Wednesday, July 15, 2009

On Mentoring

The first thing you need to do is find out if you're any good. Writing is not as easily quantifiable as, say, pole-vaulting. A really long ruler will put a number to your abilities in a jiffy. Words on a screen (or on paper, if you've gone old school, or have enough confidence to risk the trees and ink) aren't strictly measurable.

The good news is that literary accomplishment comes in many flavors. The bad news is that literary accomplishment comes in many flavors. The difference between a crème brûlée and a cream-of-something-that-tastes-of-the-plastic-container-in-came-in is subject to opinion, at least to a degree. These opinions, if they were all written out, could fill many dozens of very dull libraries. You could always ask your mother, but in most cases, you'll just come back knowing that your mother loves you. If you're the sort of person who confuses maternal affection for valid currency, it could be a long road.

For me, I found a mentor and writing coach online on a writer's website. The two most important things to consider when trusting your ego and your words to another writer are these: that he (or she) be a better writer than you, and that he understands what you're trying to accomplish. In my case, it wouldn't have done much good to seek advice from a children's fantasty writer. But it's the first point that's crucial, and tricky. If you're lucky enough to find someone truly talented, who is willing and able to guide your writerly evolution, it can change your life.

Here's a quick rundown of the pros of electronic tutelage:

-contact with someone who knows what the hell you're talking about (This may seem terribly basic, but believe me, in a real life full of normal people, someone who understands the demands of constant day-dreaming is gold.)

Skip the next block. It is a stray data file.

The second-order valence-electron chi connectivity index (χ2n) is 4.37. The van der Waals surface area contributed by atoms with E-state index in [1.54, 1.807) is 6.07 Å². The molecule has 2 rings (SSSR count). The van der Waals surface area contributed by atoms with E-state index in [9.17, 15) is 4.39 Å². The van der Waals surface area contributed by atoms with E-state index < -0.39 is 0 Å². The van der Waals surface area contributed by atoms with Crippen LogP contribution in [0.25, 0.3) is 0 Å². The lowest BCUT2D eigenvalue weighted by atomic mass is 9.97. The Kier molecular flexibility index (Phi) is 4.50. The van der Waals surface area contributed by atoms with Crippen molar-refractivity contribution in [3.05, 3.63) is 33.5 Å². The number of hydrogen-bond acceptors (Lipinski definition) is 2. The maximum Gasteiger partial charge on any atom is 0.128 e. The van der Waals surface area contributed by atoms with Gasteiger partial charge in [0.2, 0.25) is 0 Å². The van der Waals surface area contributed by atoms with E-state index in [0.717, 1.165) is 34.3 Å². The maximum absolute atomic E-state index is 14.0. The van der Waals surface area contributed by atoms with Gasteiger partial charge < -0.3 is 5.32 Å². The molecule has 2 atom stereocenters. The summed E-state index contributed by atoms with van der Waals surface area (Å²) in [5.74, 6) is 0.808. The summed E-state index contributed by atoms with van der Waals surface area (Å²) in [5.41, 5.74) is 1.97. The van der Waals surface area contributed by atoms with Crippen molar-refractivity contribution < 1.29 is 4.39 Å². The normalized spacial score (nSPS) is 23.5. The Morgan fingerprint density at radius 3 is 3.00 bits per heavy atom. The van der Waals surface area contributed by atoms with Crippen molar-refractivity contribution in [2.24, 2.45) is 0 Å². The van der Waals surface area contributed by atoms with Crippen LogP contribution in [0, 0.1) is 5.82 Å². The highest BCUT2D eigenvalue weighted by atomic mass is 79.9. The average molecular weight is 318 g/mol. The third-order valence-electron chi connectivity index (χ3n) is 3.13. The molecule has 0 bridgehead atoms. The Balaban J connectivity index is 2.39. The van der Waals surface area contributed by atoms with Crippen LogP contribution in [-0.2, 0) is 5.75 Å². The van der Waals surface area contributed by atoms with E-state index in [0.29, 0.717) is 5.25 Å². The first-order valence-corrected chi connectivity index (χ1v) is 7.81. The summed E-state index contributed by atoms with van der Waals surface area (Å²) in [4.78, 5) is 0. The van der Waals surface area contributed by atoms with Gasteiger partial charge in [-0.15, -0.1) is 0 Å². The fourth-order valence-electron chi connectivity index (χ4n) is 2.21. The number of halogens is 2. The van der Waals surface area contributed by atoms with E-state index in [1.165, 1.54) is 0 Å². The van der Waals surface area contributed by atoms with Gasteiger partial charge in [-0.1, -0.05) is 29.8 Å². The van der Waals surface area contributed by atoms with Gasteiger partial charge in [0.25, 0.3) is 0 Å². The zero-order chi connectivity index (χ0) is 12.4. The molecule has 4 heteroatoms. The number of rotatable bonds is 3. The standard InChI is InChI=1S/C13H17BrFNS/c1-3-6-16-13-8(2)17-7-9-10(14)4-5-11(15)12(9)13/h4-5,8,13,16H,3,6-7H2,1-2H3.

-negative reinforcement (Go ahead, see how quickly you stop mistyping 'your' for 'you're' after being mocked for it a few hundred times. You'll still do it anyway, but you'll learn to be more careful.)

-a thick skin

-perspective (You always know what you meant. The test is, did it come across in the words you chose and the order you put them in? My mentor and I have a rule - if you have to justify a passage after criticism, it probably just needs to be rewritten.)

-patience (My writing advisor is 4,000 miles away and keeps ridiculous hours. As available as he makes himself and as generous as he's been with his time, I still have learned to better handle the itch of "did you read it yet?! How 'bout now?"

-the thrill of approval when you've gotten it right (There's nothing quite like applause from someone you deeply admire.)

The only downside, as I see it, is in the usual shortcomings of email. Specifically, tone can get lost. Electronic misunderstandings can really screw up a good day. Any frustration or hurt feelings sustained in the critique process would happen anyway, because inevitably, you'll get it wrong. A lot. And someone is going to point it out. Wiping the tears from your eyes while making rude gestures at your computer monitor in the privacy of your own home lets you keep your reputation of civility. So go ahead, get mad. He can't see or hear you.

But if you're becoming a better writer, then make sure you thank him where he can see it.


  1. A good mentor can be hard to come by. Some who should, don't want to, and many who want to? "Shouldn't oughta," as Uncle LW used to say. Thanks, ma'am!

  2. Stellar post, Jamie. I've been fortunate enough to have many mentors in my life, and you've nailed it.


Note: Only a member of this blog may post a comment.